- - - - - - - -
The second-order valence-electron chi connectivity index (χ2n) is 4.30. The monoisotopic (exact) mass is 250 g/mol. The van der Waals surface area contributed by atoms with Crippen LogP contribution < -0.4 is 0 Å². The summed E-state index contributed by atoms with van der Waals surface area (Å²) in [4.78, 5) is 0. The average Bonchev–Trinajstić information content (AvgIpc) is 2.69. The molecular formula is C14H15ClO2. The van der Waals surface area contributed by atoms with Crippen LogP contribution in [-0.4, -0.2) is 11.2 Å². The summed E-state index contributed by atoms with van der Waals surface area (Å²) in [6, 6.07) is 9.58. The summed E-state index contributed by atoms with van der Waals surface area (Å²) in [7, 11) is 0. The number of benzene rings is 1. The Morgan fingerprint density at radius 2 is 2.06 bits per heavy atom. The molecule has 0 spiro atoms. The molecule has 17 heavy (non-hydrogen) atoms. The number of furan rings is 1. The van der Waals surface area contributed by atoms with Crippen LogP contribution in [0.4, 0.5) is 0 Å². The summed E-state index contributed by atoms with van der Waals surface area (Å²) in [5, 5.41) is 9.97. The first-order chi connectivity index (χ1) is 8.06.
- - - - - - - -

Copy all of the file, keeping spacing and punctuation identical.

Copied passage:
The second-order valence-electron chi connectivity index (χ2n) is 4.30. The monoisotopic (exact) mass is 250 g/mol. The van der Waals surface area contributed by atoms with Crippen LogP contribution < -0.4 is 0 Å². The summed E-state index contributed by atoms with van der Waals surface area (Å²) in [4.78, 5) is 0. The average Bonchev–Trinajstić information content (AvgIpc) is 2.69. The molecular formula is C14H15ClO2. The van der Waals surface area contributed by atoms with Crippen LogP contribution in [-0.4, -0.2) is 11.2 Å². The summed E-state index contributed by atoms with van der Waals surface area (Å²) in [6, 6.07) is 9.58. The summed E-state index contributed by atoms with van der Waals surface area (Å²) in [7, 11) is 0. The number of benzene rings is 1. The Morgan fingerprint density at radius 2 is 2.06 bits per heavy atom. The molecule has 0 spiro atoms. The molecule has 17 heavy (non-hydrogen) atoms. The number of furan rings is 1. The van der Waals surface area contributed by atoms with Crippen LogP contribution in [0.4, 0.5) is 0 Å². The summed E-state index contributed by atoms with van der Waals surface area (Å²) in [5, 5.41) is 9.97. The first-order chi connectivity index (χ1) is 8.06.